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Traz, just curious why you chose to go with that honkin' arch instead of simply putting a couple of stanchions up from the inboard edges of those bulkheads - or made the bulkheads full height.

 

I can imagine full BH's could make things claustrophobic but stanchions would double as great grab bars as well as bracing up the mast step area.

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We needed to stiffen the boat through the area of the chainplates and the windows are right there. 2 reasons we went for the beam, 1: bulkhead would fuck the interior for cruising (as you said), staunchins wouldn't have addressed the weakness of the cabin top or window cutouts. The beam isn't there to support the deck, it's to keep the gunwales apart.

2: Greg Elliott told me to.

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  • 1 month later...

Been crazy at work so the boat has taken a back seat for a few weeks, however I have just been getting back into it over the last few days. The steel plate has been ordered for the keel fin. I'm also working on the cockpit floor hatches which have soaked up way more hours than they should have. Just doing the fidley bits around the catches to ensure a good seal. Trying to do a little bit every day.

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  • 1 month later...

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Kitset keel fin arrived. The top and bottom plates are away getting bored and tapped for the bolts, then i will grind vees for welding, then off to Mike Rees to get welded up. The top and bottom welds get outsourced as they its quite important they stay together.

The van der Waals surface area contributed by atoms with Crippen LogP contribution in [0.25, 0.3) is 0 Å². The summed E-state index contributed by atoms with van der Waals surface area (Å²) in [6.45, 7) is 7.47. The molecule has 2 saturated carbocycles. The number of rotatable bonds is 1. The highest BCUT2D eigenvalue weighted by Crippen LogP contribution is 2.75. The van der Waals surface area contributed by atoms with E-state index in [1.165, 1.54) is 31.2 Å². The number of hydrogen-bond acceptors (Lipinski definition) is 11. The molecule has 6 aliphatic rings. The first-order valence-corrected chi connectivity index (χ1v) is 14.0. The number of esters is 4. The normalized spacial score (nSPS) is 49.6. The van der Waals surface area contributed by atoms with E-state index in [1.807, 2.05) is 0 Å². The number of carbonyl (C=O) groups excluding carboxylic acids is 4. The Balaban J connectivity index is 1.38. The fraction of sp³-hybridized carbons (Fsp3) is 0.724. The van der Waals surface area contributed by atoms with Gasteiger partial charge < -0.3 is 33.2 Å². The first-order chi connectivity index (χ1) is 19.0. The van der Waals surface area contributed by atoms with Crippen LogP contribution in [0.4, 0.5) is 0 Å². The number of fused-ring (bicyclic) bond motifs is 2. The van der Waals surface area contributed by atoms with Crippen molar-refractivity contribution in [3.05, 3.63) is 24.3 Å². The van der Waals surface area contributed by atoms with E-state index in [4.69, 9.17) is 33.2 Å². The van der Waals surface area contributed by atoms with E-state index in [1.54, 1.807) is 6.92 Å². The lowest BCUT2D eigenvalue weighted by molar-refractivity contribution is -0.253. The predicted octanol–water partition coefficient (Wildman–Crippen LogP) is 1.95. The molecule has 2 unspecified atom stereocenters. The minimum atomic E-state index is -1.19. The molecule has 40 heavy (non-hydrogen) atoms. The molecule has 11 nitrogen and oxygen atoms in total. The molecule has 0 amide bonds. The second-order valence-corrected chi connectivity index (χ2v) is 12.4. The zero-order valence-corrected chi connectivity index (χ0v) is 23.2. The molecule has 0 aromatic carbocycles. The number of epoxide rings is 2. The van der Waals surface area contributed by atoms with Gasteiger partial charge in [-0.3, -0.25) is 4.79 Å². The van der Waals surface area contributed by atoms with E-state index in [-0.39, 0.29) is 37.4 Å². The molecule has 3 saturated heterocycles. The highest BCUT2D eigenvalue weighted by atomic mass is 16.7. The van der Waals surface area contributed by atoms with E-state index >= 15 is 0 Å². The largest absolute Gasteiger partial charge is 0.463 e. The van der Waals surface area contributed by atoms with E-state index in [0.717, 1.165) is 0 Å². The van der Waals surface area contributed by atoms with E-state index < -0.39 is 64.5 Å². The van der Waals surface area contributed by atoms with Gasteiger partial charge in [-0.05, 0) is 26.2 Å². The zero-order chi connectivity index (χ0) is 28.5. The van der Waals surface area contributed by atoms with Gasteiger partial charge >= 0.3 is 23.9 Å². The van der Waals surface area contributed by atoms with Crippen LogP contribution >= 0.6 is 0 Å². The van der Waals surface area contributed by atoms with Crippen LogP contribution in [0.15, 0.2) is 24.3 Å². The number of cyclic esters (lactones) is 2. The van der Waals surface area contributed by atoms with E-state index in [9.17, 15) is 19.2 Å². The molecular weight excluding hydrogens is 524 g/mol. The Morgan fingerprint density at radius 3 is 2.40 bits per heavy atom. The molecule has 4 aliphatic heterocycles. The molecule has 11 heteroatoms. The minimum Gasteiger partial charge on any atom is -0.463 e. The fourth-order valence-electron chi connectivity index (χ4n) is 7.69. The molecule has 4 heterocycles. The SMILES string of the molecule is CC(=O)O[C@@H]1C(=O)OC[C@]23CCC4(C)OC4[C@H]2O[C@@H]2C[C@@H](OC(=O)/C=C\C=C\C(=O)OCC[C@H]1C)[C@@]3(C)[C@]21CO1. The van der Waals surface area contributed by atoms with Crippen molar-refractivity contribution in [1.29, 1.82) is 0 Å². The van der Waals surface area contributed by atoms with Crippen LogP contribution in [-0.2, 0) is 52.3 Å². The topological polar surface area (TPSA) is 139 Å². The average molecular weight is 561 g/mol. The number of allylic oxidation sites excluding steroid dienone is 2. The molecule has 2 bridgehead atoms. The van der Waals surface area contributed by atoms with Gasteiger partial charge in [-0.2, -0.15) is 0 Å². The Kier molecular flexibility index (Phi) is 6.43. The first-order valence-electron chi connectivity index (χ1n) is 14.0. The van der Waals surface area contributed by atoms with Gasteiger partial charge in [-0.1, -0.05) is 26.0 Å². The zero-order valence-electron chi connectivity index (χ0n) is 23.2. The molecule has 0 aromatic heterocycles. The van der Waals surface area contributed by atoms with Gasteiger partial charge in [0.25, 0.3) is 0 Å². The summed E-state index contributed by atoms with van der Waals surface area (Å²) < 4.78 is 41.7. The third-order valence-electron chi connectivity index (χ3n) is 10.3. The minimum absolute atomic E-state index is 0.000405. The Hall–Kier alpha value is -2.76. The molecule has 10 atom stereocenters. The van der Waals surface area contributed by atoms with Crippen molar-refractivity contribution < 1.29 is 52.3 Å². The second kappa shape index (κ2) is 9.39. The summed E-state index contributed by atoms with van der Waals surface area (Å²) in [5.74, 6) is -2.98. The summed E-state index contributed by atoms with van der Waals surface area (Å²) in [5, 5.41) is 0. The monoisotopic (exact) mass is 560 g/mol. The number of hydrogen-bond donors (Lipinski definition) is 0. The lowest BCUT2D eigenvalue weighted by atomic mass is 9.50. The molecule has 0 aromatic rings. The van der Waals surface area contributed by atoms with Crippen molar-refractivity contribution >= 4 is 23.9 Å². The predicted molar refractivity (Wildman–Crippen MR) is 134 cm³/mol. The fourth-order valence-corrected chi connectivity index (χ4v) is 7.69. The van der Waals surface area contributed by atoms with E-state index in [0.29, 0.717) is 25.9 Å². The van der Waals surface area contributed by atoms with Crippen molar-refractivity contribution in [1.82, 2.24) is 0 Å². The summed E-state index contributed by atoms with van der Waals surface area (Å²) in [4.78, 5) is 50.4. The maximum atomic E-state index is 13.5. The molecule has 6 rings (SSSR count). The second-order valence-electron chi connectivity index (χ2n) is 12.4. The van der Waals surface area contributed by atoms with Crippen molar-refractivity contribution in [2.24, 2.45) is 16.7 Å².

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  • 3 months later...

Back into it, working on the engine box at the moment, i have managed to narrow it up by 150mm each side which will make each quarter berth a primo size for one or a cozy double. the engine box will have 3 access hatches, one on the front and one each side, all airtight to keep noise down without using heavy insulation. Air will enter around the bottom of the enclosure between the stringers. i have a 25l vetus plastic tank to go just beside or behind the saildrive, and have ordered a digital control unit for the engine, green button for start, red button for stop, and a stop/start button in the cockpit. Pics this weekend.

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post-97971-0-48034100-1483942957_thumb.jpgpost-97971-0-00028000-1483942979_thumb.jpgpost-97971-0-58608300-1483943016_thumb.jpgJust jokes (not really, sob) I've done a bit more. Extended the quarter berths about 6" either side and started the engine box. It will get plastic hatches in each side and the back and a removable door on the front for access. Air intake is around the bottom of the box but a stringer height above the hull. the Vetus tank will be inside the engine box beside the sail drive. The floor in front of the engine box is done, although it still needs a radius across the front and glassing. the carbon (over ply) steps are done, just need to wrap carbon around the main spar and glue it all together.

 

 

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  • 10 months later...

Of course.

well not quite.

well not really at all.

well nothing for about a year, but so what, are you the cops, you wearing a wire???

 

really though, spent the last year building a family bach in Mangawhai heads so boat has taken a back seat. All set to get stuck into it in the new year though. 

 

Bach is nz for small simple beach house.